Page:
The Enlightenment European Perception of China: Sinophilia, Sinophobia, and Modernity
Haverford College. Department of History
Place of Publication
Table of Contents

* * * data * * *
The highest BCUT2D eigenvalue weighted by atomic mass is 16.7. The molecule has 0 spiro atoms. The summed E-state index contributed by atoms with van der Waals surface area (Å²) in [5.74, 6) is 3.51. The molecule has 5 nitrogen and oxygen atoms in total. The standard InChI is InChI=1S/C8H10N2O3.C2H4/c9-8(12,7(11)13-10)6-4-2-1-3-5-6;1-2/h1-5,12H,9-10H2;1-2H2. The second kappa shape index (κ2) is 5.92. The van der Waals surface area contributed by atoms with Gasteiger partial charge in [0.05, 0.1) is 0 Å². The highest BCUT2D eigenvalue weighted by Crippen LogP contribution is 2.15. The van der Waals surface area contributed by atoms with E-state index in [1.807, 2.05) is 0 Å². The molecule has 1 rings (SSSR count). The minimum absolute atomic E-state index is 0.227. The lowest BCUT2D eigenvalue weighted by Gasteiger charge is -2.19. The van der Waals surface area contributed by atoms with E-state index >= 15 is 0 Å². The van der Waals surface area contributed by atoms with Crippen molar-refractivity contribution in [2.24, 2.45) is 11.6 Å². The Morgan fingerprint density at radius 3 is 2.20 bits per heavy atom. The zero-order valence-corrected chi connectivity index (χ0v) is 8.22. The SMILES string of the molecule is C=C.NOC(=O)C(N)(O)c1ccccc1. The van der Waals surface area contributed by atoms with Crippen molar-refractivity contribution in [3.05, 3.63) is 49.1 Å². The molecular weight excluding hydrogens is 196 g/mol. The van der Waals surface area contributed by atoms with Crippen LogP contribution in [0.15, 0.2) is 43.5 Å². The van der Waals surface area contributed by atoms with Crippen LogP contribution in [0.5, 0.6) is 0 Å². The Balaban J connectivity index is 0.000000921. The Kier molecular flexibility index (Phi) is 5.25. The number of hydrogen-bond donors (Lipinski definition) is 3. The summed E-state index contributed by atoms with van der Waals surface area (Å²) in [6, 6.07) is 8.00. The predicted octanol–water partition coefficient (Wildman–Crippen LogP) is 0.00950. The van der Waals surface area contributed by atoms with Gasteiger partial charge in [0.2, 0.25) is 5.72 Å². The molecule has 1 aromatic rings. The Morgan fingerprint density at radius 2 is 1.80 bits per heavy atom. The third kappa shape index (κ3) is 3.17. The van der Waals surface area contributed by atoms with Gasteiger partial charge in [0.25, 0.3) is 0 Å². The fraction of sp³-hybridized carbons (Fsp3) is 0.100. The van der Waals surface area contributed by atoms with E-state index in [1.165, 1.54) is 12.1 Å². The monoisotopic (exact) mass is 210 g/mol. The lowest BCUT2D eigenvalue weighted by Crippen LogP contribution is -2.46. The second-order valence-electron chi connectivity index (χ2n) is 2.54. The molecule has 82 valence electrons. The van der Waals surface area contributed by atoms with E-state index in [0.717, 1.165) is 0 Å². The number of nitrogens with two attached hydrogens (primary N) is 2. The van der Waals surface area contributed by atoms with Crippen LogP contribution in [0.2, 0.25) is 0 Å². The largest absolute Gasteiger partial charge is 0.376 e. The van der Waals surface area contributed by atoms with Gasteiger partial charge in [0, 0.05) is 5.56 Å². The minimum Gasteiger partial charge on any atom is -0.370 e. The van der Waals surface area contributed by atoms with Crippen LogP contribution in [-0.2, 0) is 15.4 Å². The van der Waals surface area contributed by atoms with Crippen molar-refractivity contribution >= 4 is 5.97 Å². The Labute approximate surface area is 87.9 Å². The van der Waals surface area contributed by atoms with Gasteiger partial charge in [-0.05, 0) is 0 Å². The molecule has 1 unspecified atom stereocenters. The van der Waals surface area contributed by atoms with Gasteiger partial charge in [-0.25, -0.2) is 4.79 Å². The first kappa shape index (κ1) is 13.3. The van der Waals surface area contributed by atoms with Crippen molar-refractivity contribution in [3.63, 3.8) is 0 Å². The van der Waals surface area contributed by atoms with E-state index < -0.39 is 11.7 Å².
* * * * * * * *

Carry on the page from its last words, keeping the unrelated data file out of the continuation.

This thesis examines the shift in Western Europe's attitude towards China during the Enlightenment. In 1700, Europeans on the whole had a positive view of China. They appreciated what they perceived to be China's strengths, and identified those fortes as having the utmost importance to societies in general. Foremost among these was what Western Europeans saw as China's adherence to the "natural law" or "natural order". Likewise, while Westerners perceived problems with China, they placed little weight on China's alleged flaws, which were either dismissed as minor in the face of all of China's achievements or else cast as flukes that would soon be remedied. However, by 1800 European attitudes had undergone a near-complete reversal. China was generally portrayed as a backward, stagnant nation. By the close of the eighteenth century, China was placed within a fully articulated Eurocentric worldview. This paper attempts to elucidate the motives and means behind this reversal of views by closely examining selected travel texts on China and certain works informed by them.